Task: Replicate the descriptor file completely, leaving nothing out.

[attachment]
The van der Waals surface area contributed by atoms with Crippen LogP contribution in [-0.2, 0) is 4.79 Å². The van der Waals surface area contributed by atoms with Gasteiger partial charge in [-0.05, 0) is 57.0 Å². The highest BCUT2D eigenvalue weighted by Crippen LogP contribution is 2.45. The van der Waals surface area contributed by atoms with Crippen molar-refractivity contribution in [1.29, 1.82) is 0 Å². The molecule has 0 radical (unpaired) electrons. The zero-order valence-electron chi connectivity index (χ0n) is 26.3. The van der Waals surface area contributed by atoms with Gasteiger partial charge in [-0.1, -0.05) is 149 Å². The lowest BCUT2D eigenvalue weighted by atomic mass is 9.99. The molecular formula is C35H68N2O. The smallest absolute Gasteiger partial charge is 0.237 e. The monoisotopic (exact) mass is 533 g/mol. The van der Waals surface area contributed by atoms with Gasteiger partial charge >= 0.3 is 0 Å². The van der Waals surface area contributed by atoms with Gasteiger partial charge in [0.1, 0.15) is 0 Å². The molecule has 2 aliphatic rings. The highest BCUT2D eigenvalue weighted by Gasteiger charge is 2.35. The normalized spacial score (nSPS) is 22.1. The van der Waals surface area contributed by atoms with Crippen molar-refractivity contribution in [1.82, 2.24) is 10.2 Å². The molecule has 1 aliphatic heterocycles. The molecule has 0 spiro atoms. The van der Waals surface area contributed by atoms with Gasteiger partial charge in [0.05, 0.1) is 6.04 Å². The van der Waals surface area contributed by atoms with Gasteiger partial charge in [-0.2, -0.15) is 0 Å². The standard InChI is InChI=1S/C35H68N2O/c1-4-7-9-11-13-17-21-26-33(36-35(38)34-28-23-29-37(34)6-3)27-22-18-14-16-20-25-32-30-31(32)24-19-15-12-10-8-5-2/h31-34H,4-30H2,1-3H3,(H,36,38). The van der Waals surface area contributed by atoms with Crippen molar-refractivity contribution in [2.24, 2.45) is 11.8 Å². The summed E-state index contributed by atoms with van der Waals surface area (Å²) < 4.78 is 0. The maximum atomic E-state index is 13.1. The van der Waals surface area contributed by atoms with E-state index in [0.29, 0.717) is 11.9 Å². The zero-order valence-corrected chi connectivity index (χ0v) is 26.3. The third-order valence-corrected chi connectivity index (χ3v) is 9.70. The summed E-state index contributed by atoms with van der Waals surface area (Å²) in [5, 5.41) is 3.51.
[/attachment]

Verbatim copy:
The van der Waals surface area contributed by atoms with Crippen LogP contribution in [-0.2, 0) is 4.79 Å². The van der Waals surface area contributed by atoms with Gasteiger partial charge in [-0.05, 0) is 57.0 Å². The highest BCUT2D eigenvalue weighted by Crippen LogP contribution is 2.45. The van der Waals surface area contributed by atoms with Crippen molar-refractivity contribution in [1.29, 1.82) is 0 Å². The molecule has 0 radical (unpaired) electrons. The zero-order valence-electron chi connectivity index (χ0n) is 26.3. The van der Waals surface area contributed by atoms with Gasteiger partial charge in [-0.1, -0.05) is 149 Å². The lowest BCUT2D eigenvalue weighted by atomic mass is 9.99. The molecular formula is C35H68N2O. The smallest absolute Gasteiger partial charge is 0.237 e. The monoisotopic (exact) mass is 533 g/mol. The van der Waals surface area contributed by atoms with Gasteiger partial charge >= 0.3 is 0 Å². The van der Waals surface area contributed by atoms with Gasteiger partial charge in [0.1, 0.15) is 0 Å². The molecule has 2 aliphatic rings. The highest BCUT2D eigenvalue weighted by Gasteiger charge is 2.35. The normalized spacial score (nSPS) is 22.1. The van der Waals surface area contributed by atoms with Crippen molar-refractivity contribution in [1.82, 2.24) is 10.2 Å². The molecule has 1 aliphatic heterocycles. The molecule has 0 spiro atoms. The van der Waals surface area contributed by atoms with Gasteiger partial charge in [0.05, 0.1) is 6.04 Å². The van der Waals surface area contributed by atoms with Gasteiger partial charge in [-0.2, -0.15) is 0 Å². The standard InChI is InChI=1S/C35H68N2O/c1-4-7-9-11-13-17-21-26-33(36-35(38)34-28-23-29-37(34)6-3)27-22-18-14-16-20-25-32-30-31(32)24-19-15-12-10-8-5-2/h31-34H,4-30H2,1-3H3,(H,36,38). The van der Waals surface area contributed by atoms with Crippen molar-refractivity contribution in [2.24, 2.45) is 11.8 Å². The summed E-state index contributed by atoms with van der Waals surface area (Å²) < 4.78 is 0. The maximum atomic E-state index is 13.1. The van der Waals surface area contributed by atoms with E-state index in [0.29, 0.717) is 11.9 Å². The zero-order valence-corrected chi connectivity index (χ0v) is 26.3. The third-order valence-corrected chi connectivity index (χ3v) is 9.70. The summed E-state index contributed by atoms with van der Waals surface area (Å²) in [5, 5.41) is 3.51.